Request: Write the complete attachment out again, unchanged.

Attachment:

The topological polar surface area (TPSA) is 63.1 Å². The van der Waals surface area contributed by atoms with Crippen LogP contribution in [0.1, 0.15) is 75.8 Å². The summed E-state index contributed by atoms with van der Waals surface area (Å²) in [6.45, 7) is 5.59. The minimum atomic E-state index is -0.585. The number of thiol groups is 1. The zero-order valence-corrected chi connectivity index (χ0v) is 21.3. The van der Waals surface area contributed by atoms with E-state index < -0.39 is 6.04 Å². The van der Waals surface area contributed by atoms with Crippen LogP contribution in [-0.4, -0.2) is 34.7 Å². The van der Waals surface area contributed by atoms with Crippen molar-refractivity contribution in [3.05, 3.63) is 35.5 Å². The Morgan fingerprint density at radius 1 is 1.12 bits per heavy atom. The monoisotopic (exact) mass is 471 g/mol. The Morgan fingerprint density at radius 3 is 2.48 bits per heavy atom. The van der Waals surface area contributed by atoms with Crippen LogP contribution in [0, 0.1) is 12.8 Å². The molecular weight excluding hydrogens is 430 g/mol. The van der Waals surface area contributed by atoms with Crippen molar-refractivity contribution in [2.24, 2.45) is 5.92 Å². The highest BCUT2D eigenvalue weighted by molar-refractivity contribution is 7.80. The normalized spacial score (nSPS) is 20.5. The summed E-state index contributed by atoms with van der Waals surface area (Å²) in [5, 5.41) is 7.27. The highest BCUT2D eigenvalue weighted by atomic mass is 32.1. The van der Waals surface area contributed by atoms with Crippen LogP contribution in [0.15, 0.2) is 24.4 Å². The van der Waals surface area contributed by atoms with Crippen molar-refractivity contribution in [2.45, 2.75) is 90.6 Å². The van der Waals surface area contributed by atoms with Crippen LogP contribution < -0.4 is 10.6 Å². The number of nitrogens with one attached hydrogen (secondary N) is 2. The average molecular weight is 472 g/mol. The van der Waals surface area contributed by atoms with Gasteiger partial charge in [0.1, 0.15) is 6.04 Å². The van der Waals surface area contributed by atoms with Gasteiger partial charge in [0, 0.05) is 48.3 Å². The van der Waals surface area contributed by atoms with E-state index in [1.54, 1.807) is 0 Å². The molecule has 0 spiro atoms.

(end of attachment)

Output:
The topological polar surface area (TPSA) is 63.1 Å². The van der Waals surface area contributed by atoms with Crippen LogP contribution in [0.1, 0.15) is 75.8 Å². The summed E-state index contributed by atoms with van der Waals surface area (Å²) in [6.45, 7) is 5.59. The minimum atomic E-state index is -0.585. The number of thiol groups is 1. The zero-order valence-corrected chi connectivity index (χ0v) is 21.3. The van der Waals surface area contributed by atoms with E-state index < -0.39 is 6.04 Å². The van der Waals surface area contributed by atoms with Crippen LogP contribution in [-0.4, -0.2) is 34.7 Å². The van der Waals surface area contributed by atoms with Crippen molar-refractivity contribution in [3.05, 3.63) is 35.5 Å². The Morgan fingerprint density at radius 1 is 1.12 bits per heavy atom. The monoisotopic (exact) mass is 471 g/mol. The Morgan fingerprint density at radius 3 is 2.48 bits per heavy atom. The van der Waals surface area contributed by atoms with Crippen LogP contribution in [0, 0.1) is 12.8 Å². The molecular weight excluding hydrogens is 430 g/mol. The van der Waals surface area contributed by atoms with Crippen molar-refractivity contribution in [2.24, 2.45) is 5.92 Å². The highest BCUT2D eigenvalue weighted by molar-refractivity contribution is 7.80. The normalized spacial score (nSPS) is 20.5. The summed E-state index contributed by atoms with van der Waals surface area (Å²) in [5, 5.41) is 7.27. The highest BCUT2D eigenvalue weighted by atomic mass is 32.1. The van der Waals surface area contributed by atoms with Crippen LogP contribution in [0.15, 0.2) is 24.4 Å². The van der Waals surface area contributed by atoms with Crippen molar-refractivity contribution in [2.45, 2.75) is 90.6 Å². The van der Waals surface area contributed by atoms with Crippen LogP contribution < -0.4 is 10.6 Å². The number of nitrogens with one attached hydrogen (secondary N) is 2. The average molecular weight is 472 g/mol. The van der Waals surface area contributed by atoms with Gasteiger partial charge in [0.1, 0.15) is 6.04 Å². The van der Waals surface area contributed by atoms with Gasteiger partial charge in [0, 0.05) is 48.3 Å². The van der Waals surface area contributed by atoms with E-state index in [1.54, 1.807) is 0 Å². The molecule has 0 spiro atoms.